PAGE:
The quality of the imaging in the vertical direction by lens L7 is indicated by the image spot sizes and shapes shown in FIGS. 3a-3 c. These spot sizes all correspond to a point source on the integrator lenslet 12 at the top, center and bottom of the lenslet both horizontally and vertically. FIG. 3a is at the input side of the drum 16, 3 b is at the output side of the drum 16 and 3 c is at the RLCD 22. Note that all the spot sizes are elongated horizontally, parallel to the division between two colors. Vertical spot size has been minimized, and a fully optimized system would minimize this vertical size still further. Even so, the spot quality shown in FIGS. 3a-3 c is believed to be adequate for proper color drum operation. The main goal of further optimization would be to reduce the number of optical elements and to reduce the total path length of the projector.
FIGS. 4a-4 g show another embodiment of a transmissive drum 40 of the invention, in which the filter elements 41, 42, 43, 44, 45 and 46 are flat dichroic segments.
There are several potential problems with a flat filter segment drum, especially when the segments each cover as large an angle as a 60 degree segment of the drum. Three of these problems, on closer examination, turn out to be non-issues. First, as the drum rotates the light encounters the filters at a variety of angles from +30 degrees through 0 to −30 degrees. This ±30 degree range is enough to cause a noticeable variation in color of the light passing through the filter. If this color shift with angle resulted in a top to bottom or center to top and bottom color gradient, the color shift would be unacceptable. As can been seem in FIGS. 4a-4 g, this will not happen. The light going to any particular position on the panel, for instance the top of the panel, sees all possible angles of incidence during one color field time. For example, follow the rays that encounter the bottom of the red filter in FIG. 4a. These rays have an angle of incidence at the drum dichroic of +25 degrees, with a cone angle of ±12 degrees. As the drum rotates the nominal angle of incidence passes through 0 degrees between FIGS. 4c and 4 d. When the drum rotates into the position shown in FIG. 4f, the light now has an angle of −25 degrees on the drum. The effect of this variation in angle is that the effective cut-off slope of the filter is reduced, and the effective 50% point is displaced slightly toward a shorter wavelength compared to the filter at normal incidence. For 60 Hz operation, one color field time is 5.6 ms. The eye will integrate the color variation over this field time and not perceive it. The filter design can easily accommodate the slight 50% wavelength shift introduced by the rotating drum. If the reduced slope is a colorimetry problem, low angular shift filters such as the ones described in U.S. Pat. No. 5,999,321, can be designed to reduce the effect.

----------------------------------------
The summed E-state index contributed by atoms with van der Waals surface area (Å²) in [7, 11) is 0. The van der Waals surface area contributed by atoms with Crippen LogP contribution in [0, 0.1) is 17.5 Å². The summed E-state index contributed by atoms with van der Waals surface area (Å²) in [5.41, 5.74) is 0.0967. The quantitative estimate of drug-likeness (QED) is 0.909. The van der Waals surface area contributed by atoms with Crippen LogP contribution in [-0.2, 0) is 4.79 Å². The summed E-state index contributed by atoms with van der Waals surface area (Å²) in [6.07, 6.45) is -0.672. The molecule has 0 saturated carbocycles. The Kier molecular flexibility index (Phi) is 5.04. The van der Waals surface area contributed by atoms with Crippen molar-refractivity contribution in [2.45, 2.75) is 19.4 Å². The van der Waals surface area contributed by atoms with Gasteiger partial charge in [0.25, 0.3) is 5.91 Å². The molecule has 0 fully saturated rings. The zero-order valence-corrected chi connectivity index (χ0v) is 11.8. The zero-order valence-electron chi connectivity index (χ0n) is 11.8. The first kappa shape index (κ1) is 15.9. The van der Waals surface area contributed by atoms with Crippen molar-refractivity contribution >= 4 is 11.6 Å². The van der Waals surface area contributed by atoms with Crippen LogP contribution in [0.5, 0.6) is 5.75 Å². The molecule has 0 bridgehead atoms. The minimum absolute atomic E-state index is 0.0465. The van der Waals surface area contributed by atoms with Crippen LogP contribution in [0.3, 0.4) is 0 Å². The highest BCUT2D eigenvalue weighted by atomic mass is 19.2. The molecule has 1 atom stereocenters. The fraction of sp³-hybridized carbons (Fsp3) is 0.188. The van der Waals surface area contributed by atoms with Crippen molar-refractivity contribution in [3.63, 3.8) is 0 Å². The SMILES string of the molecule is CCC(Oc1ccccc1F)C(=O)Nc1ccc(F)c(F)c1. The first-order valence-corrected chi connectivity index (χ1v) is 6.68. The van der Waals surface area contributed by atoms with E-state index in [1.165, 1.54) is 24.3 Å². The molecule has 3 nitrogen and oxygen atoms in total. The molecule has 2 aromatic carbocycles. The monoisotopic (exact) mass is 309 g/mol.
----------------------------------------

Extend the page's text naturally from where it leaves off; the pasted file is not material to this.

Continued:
The second potential problem is that the flat segments 41-46 follow chords of a circle and the surfaces of the filters moves toward and away from the focal point as the drum 40 rotates. This is not a problem because the only position on the drum where spot size is an issue is at the boundary between two different colors. This boundary always occurs at the nominal drum diameter and therefore the nominal focal position.
There is another potential problem associated with the flat filter segments 41-46. These segments have a finite thickness and thus when tilted in the optical path, they displace the beam slightly. For glass plates having a refractive index ng=1.50, a thickness of 1.0 mm, and a tilt of 30 degrees, the displacement is approximately 0.22 mm. However, the displacement caused by the first passage through the surface of the drum is counteracted by the displacement caused by second passage through the surface of the drum. While opposing segments are parallel and one might expect the displacements to add, this is not the case due to the imaging of the cylindrical lens in the center of the drum effectively reversing the direction of the displacement caused by the first passage through the surface. This effect is shown in FIG. 5, with two rays through drum 40, tracing the nominal light path with no filter offset effect (dashed lines) and the actual light path with compensating offsets (solid lines).